If a husband doesn’t cheat on his wife [stays failthful], it is a martyrdom. If the family doesn’t break up, it is a martyrdom. If children grow up being God-fearing [knowing and learning about God], it is a martyrdom.
Have Faith in God Always
If you die of old age and remain faithful [and believing in Christ], pious, and God-fearing, it is a martyrdom.
And if you never chase God out of your house, your soul, and your heart, it is the last and greatest martyrdom.
“Well done, good and faithful servant; you have been faithful over a few things, I will make you ruler over many things. Enter into the joy of your Lord” (Matthew 25:23).
Transcription of video clip and English translation of excerpts from Fr. Calistrat Chifan’s original sermon in Romanian done by Chris Banescu. Organizational edits, additional bolded headings, and additional clarifying phrases were included inside square brackets [ ] to insure a faithful and accurate translation that preserved the Orthodox Christian ethos and the original meaning intended by Fr. Calistrat as preached in Romanian.
Martyr – Witness
The word “martyr” comes from the Greek μάρτυς which means “witness.”
“The term “martys,” in plural “martyre,” is a witness. And it’s also translated, in modern language, as “martyr.” We’re going to see this: as “martyr.” But then you have the verb forms: “martys” would be the person who is the witness. Then when that person would be testifying or bearing witness, it would be “martyreō,” and then the testimony itself, the evidence, would be “martyria,” and then it could also be “martyrion,” as evidence, proof, or opportunity to testify.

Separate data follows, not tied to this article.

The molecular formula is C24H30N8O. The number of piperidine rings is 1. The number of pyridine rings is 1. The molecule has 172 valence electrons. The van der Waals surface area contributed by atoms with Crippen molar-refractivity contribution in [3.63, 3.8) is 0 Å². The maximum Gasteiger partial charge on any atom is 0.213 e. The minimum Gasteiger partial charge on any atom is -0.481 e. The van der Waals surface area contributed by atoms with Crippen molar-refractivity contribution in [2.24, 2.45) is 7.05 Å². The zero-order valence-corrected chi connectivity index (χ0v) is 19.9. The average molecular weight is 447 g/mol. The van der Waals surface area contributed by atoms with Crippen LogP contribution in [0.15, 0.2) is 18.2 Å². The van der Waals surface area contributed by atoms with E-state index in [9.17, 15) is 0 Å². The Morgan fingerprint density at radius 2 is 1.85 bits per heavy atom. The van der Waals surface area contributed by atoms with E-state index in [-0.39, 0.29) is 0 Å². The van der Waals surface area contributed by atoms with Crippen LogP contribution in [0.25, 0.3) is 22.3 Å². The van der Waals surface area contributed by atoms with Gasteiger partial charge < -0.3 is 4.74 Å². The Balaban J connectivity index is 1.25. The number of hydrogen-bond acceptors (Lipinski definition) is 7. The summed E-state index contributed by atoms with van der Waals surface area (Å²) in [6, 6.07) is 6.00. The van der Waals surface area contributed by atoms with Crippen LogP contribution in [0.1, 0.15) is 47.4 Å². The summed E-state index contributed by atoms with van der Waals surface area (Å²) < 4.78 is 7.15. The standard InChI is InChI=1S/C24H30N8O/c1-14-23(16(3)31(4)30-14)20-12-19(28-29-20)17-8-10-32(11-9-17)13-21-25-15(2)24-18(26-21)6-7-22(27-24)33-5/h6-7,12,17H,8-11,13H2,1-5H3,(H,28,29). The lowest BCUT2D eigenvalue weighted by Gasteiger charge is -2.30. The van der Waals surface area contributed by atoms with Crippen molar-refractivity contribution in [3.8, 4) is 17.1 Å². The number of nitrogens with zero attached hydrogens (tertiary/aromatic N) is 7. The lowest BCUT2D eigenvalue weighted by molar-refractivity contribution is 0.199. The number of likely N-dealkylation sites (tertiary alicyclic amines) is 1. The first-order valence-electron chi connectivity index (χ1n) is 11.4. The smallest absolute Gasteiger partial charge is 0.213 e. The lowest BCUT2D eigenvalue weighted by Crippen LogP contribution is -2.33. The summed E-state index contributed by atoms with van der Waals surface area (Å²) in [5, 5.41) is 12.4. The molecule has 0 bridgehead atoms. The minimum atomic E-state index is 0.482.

But what we want to note here is that all these words, which in English could be “witness,” “bear witness,” “testify,” “testimony,” “make a testimony,” “testify,” these are all the same word in Greek. In the original language, you simply have “martyreō,” “martyria,” “martyrion,” and “martys.” They are all of the same term.” ~ Fr. Thomas Hopko
Chaste, Chastity – Purity of Body, Mind, and Soul
“Let us begin with an explanation of the word, chastity. In Russian, the word is tselomudrie, which means literally, “integrity of thought,” and consists not only in physical preservation (one can remain a virgin in body, but commit terrible acts of depravity in the mind; and to the contrary—one can live in a pious marriage and preserve his or her soul from sin), but also in a proper, wholesome, undisturbed view of the opposite sex, with purity of soul.
Fleshly, intimate relationships between a man and a woman are not a sin in and of themselves, and they are even blessed by God, but only if they are carried out within lawful marriage. All fleshly relationships outside of marriage are fornication, and violate the Divine order; that means that the fornicators are going against God. Fornication is a sin, an iniquity, and a violation of the commandment that tells us that fornicators shall not inherit the Kingdom of God (cf. 1 Cor. 6: 9–10). That is, of course, if they do not repent and abstain from this sin.” ~ Fr. Pavel Gumerov